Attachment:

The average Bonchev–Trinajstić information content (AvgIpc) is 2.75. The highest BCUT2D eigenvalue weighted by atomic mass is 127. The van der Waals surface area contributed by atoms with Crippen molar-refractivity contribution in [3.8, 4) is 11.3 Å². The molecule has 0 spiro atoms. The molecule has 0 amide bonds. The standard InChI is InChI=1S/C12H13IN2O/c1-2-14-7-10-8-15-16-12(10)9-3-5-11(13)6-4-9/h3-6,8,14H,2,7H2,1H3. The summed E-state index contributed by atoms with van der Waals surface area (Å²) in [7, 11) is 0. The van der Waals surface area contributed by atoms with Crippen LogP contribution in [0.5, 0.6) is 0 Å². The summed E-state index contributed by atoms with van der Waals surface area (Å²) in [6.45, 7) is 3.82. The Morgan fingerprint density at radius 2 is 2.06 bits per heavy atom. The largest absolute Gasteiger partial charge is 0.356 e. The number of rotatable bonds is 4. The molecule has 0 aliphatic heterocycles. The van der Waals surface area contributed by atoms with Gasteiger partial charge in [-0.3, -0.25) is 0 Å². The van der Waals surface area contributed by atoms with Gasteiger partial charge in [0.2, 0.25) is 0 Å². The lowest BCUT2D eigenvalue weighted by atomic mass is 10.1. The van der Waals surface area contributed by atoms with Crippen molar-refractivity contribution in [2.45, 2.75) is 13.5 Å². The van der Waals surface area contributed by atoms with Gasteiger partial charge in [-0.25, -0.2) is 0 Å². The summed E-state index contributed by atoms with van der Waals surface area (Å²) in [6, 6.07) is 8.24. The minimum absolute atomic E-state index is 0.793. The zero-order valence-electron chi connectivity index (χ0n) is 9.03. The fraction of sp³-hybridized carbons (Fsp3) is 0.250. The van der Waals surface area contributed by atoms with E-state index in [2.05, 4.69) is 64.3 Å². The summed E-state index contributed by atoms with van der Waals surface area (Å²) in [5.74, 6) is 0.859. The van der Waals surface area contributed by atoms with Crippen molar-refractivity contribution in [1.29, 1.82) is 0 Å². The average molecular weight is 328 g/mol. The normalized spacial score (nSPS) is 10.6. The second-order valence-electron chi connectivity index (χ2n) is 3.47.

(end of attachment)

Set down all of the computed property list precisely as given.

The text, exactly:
The average Bonchev–Trinajstić information content (AvgIpc) is 2.75. The highest BCUT2D eigenvalue weighted by atomic mass is 127. The van der Waals surface area contributed by atoms with Crippen molar-refractivity contribution in [3.8, 4) is 11.3 Å². The molecule has 0 spiro atoms. The molecule has 0 amide bonds. The standard InChI is InChI=1S/C12H13IN2O/c1-2-14-7-10-8-15-16-12(10)9-3-5-11(13)6-4-9/h3-6,8,14H,2,7H2,1H3. The summed E-state index contributed by atoms with van der Waals surface area (Å²) in [7, 11) is 0. The van der Waals surface area contributed by atoms with Crippen LogP contribution in [0.5, 0.6) is 0 Å². The summed E-state index contributed by atoms with van der Waals surface area (Å²) in [6.45, 7) is 3.82. The Morgan fingerprint density at radius 2 is 2.06 bits per heavy atom. The largest absolute Gasteiger partial charge is 0.356 e. The number of rotatable bonds is 4. The molecule has 0 aliphatic heterocycles. The van der Waals surface area contributed by atoms with Gasteiger partial charge in [-0.3, -0.25) is 0 Å². The van der Waals surface area contributed by atoms with Gasteiger partial charge in [0.2, 0.25) is 0 Å². The lowest BCUT2D eigenvalue weighted by atomic mass is 10.1. The van der Waals surface area contributed by atoms with Crippen molar-refractivity contribution in [2.45, 2.75) is 13.5 Å². The van der Waals surface area contributed by atoms with Gasteiger partial charge in [-0.25, -0.2) is 0 Å². The summed E-state index contributed by atoms with van der Waals surface area (Å²) in [6, 6.07) is 8.24. The minimum absolute atomic E-state index is 0.793. The zero-order valence-electron chi connectivity index (χ0n) is 9.03. The fraction of sp³-hybridized carbons (Fsp3) is 0.250. The van der Waals surface area contributed by atoms with E-state index in [2.05, 4.69) is 64.3 Å². The summed E-state index contributed by atoms with van der Waals surface area (Å²) in [5.74, 6) is 0.859. The van der Waals surface area contributed by atoms with Crippen molar-refractivity contribution in [1.29, 1.82) is 0 Å². The average molecular weight is 328 g/mol. The normalized spacial score (nSPS) is 10.6. The second-order valence-electron chi connectivity index (χ2n) is 3.47.